On June the ninth, I gave an Episcopal address to the West Ohio Annual conference. People knew that I was going to speak in part about race, though not exclusively in that address. A laywoman in this annual conference said, ‘Bishop, it may help us if you would tell more of your story.’ I tend away from that kind of thing not wanting my story to be the center of attention. I may have done that excessively because there is value in all of our stories. So I share this very painful story of the effects of race and racism and who in what we value and who in what we say is beautiful and normative and important. That comes out of my own family system.
On my mother's side, almost all of us have the complexion that I have some darker, not many much lighter than I am, and I consider myself deeply brown skin, if you will. My mother, though she's deceased, was one of nine siblings. Her parents had migrated from South Carolina by way of Florida, may I say, and eventually ended up in a small town in central Pennsylvania that's a part of Appalachia. It's a mill town. A number of African Americans ended up in that community because there was work to be had in the mills and on the expansion of the railroad. It was a tough place to grow up if you were black. It was a small and nurturing community in many ways, but there were clear dividing lines.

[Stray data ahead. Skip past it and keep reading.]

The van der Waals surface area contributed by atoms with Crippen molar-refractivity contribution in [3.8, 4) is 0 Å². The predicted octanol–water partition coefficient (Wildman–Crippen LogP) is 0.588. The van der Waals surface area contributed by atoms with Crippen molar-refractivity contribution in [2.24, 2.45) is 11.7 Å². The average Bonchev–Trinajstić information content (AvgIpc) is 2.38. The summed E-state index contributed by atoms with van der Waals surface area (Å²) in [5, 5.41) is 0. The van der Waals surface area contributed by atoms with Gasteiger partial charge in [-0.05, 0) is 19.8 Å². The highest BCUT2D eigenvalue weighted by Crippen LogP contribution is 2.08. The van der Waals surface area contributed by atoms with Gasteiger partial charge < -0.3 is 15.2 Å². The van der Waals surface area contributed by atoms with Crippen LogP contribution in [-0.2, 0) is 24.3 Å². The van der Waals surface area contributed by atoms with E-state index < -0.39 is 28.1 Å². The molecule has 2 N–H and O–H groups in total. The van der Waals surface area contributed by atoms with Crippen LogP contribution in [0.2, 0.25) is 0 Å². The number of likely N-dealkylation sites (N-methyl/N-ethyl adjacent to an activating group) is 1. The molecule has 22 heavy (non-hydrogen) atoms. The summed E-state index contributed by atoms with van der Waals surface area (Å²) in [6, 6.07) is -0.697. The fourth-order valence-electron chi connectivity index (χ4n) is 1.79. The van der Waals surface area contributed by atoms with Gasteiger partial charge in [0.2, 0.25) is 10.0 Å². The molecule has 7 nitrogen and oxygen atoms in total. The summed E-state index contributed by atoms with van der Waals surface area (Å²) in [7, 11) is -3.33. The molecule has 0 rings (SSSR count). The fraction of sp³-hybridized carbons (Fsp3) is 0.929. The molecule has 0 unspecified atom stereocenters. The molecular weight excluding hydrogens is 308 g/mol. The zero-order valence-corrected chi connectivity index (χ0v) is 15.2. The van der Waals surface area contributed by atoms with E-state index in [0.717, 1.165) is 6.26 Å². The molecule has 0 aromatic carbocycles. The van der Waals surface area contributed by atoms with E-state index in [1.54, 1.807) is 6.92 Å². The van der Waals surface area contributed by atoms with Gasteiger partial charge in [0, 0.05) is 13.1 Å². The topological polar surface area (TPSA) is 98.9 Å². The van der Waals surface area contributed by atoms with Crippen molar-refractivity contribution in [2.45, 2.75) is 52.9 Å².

One of my mother's, older sisters was so struck by the pain of race, particularly with regard to her pigment and complexion, that she eventually drowned herself in alcohol. And as an early older adult, she burned up in an apartment fire in New York City. When she left home as a young woman, almost never to return again, she said to my grandmother, who was about my complexion, she said, “I curse you the day you bore me black into the world.” That's a quotation. It's not a tall tale, it's not folklore. And she proceeded, if one uses the language of Luke 15, to lose herself in what the King James version says is dissolute living.
She could not negotiate the separation of the races. She could not negotiate that she believed she was not seen as beautiful because the standard of beauty was whiteness or being a light skinned black person. And because her skin was so dark, even though everyone in the family said she was a gorgeous woman until she lost herself in drink, she did not believe that she was beautiful.
I say to you that Imago Dei and Missio Dei are connected. It's the mission of the church, the mission of God, to help everyone to understand that he or she is a beloved, beautiful child of God. Hard stop. Period. No exceptions. And what we have done by saying what is normative, what is beautiful, what has value being whiteness or let's go to gender, being maleness, and you go through a whole list of things has undermined the credibility of the gospel and the mission of the church.
I use this small—though it looms large for me and in my family—personal illustration, because it has been so defining for me.
I love the movie not because it makes me happy, but because it makes me cry tears of release, that came out in 1959 with Lana Turner, John Gavin, Juanita Moore, and others called The Imitation of Life. In it, Juanita Moore, who is really the maid and housekeeper for Lana Turner who is a rising actress, says in one of her moments of pain, ‘How do you tell your child? How do you explain to your child that you were born into this world to be hurt?’ Let me say that one more time: ‘How do you say to your child that you were born into this world to be hurt?’